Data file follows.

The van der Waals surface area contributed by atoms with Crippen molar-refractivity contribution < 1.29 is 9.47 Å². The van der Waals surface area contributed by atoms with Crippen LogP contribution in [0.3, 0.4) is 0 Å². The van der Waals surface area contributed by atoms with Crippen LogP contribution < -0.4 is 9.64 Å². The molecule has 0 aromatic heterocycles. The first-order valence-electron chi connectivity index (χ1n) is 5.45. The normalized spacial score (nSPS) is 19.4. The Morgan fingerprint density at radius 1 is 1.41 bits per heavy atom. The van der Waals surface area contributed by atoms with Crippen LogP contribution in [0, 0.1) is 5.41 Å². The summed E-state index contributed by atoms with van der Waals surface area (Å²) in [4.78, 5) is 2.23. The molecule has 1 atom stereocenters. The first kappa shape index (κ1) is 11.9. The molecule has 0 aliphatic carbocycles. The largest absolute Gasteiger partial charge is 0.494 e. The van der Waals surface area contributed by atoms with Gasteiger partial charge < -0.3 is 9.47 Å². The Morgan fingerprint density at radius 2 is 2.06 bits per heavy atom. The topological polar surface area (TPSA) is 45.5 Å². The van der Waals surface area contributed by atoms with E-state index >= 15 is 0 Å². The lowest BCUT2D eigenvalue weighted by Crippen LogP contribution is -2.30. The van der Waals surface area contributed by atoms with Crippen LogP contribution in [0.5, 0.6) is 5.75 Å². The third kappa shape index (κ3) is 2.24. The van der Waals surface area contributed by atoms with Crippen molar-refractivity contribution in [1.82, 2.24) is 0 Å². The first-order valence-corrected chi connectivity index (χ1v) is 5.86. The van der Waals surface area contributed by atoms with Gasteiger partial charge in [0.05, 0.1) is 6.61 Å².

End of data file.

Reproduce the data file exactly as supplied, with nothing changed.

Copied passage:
The van der Waals surface area contributed by atoms with Crippen molar-refractivity contribution < 1.29 is 9.47 Å². The van der Waals surface area contributed by atoms with Crippen LogP contribution in [0.3, 0.4) is 0 Å². The van der Waals surface area contributed by atoms with Crippen LogP contribution < -0.4 is 9.64 Å². The molecule has 0 aromatic heterocycles. The first-order valence-electron chi connectivity index (χ1n) is 5.45. The normalized spacial score (nSPS) is 19.4. The Morgan fingerprint density at radius 1 is 1.41 bits per heavy atom. The van der Waals surface area contributed by atoms with Crippen LogP contribution in [0, 0.1) is 5.41 Å². The summed E-state index contributed by atoms with van der Waals surface area (Å²) in [4.78, 5) is 2.23. The molecule has 1 atom stereocenters. The first kappa shape index (κ1) is 11.9. The molecule has 0 aliphatic carbocycles. The largest absolute Gasteiger partial charge is 0.494 e. The van der Waals surface area contributed by atoms with Gasteiger partial charge < -0.3 is 9.47 Å². The Morgan fingerprint density at radius 2 is 2.06 bits per heavy atom. The topological polar surface area (TPSA) is 45.5 Å². The van der Waals surface area contributed by atoms with E-state index >= 15 is 0 Å². The lowest BCUT2D eigenvalue weighted by Crippen LogP contribution is -2.30. The van der Waals surface area contributed by atoms with Crippen LogP contribution in [0.5, 0.6) is 5.75 Å². The third kappa shape index (κ3) is 2.24. The van der Waals surface area contributed by atoms with Crippen molar-refractivity contribution in [1.82, 2.24) is 0 Å². The first-order valence-corrected chi connectivity index (χ1v) is 5.86. The van der Waals surface area contributed by atoms with Gasteiger partial charge in [0.05, 0.1) is 6.61 Å².